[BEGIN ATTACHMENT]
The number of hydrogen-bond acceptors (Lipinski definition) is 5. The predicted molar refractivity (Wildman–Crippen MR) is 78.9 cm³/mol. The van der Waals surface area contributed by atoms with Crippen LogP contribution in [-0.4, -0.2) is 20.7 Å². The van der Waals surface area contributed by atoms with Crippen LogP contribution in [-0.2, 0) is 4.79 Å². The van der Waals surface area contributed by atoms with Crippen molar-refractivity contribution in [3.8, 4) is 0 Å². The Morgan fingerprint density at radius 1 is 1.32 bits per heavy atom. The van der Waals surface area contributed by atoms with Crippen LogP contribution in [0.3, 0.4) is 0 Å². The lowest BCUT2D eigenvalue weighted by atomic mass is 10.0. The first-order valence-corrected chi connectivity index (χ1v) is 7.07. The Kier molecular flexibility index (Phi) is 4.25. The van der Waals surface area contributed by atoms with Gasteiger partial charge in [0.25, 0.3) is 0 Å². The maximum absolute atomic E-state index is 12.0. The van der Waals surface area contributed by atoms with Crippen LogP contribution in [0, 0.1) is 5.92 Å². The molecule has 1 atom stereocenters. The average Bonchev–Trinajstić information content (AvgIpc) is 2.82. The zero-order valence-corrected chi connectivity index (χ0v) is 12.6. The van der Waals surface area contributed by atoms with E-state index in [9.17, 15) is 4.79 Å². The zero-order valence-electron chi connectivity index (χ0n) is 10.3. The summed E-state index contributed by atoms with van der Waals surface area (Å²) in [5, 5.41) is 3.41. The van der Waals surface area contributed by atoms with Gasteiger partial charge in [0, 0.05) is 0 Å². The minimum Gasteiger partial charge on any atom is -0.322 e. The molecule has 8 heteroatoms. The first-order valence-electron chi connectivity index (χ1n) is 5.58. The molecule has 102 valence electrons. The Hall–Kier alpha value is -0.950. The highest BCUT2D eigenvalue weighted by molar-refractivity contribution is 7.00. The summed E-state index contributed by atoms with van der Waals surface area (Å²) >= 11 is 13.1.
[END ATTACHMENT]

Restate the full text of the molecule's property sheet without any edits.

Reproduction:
The number of hydrogen-bond acceptors (Lipinski definition) is 5. The predicted molar refractivity (Wildman–Crippen MR) is 78.9 cm³/mol. The van der Waals surface area contributed by atoms with Crippen LogP contribution in [-0.4, -0.2) is 20.7 Å². The van der Waals surface area contributed by atoms with Crippen LogP contribution in [-0.2, 0) is 4.79 Å². The van der Waals surface area contributed by atoms with Crippen molar-refractivity contribution in [3.8, 4) is 0 Å². The Morgan fingerprint density at radius 1 is 1.32 bits per heavy atom. The van der Waals surface area contributed by atoms with Crippen LogP contribution in [0.3, 0.4) is 0 Å². The lowest BCUT2D eigenvalue weighted by atomic mass is 10.0. The first-order valence-corrected chi connectivity index (χ1v) is 7.07. The Kier molecular flexibility index (Phi) is 4.25. The van der Waals surface area contributed by atoms with Gasteiger partial charge in [0.25, 0.3) is 0 Å². The maximum absolute atomic E-state index is 12.0. The van der Waals surface area contributed by atoms with Crippen LogP contribution in [0, 0.1) is 5.92 Å². The molecule has 1 atom stereocenters. The average Bonchev–Trinajstić information content (AvgIpc) is 2.82. The zero-order valence-corrected chi connectivity index (χ0v) is 12.6. The van der Waals surface area contributed by atoms with E-state index in [9.17, 15) is 4.79 Å². The zero-order valence-electron chi connectivity index (χ0n) is 10.3. The summed E-state index contributed by atoms with van der Waals surface area (Å²) in [5, 5.41) is 3.41. The van der Waals surface area contributed by atoms with Gasteiger partial charge in [0, 0.05) is 0 Å². The minimum Gasteiger partial charge on any atom is -0.322 e. The molecule has 8 heteroatoms. The first-order valence-electron chi connectivity index (χ1n) is 5.58. The molecule has 102 valence electrons. The Hall–Kier alpha value is -0.950. The highest BCUT2D eigenvalue weighted by molar-refractivity contribution is 7.00. The summed E-state index contributed by atoms with van der Waals surface area (Å²) >= 11 is 13.1.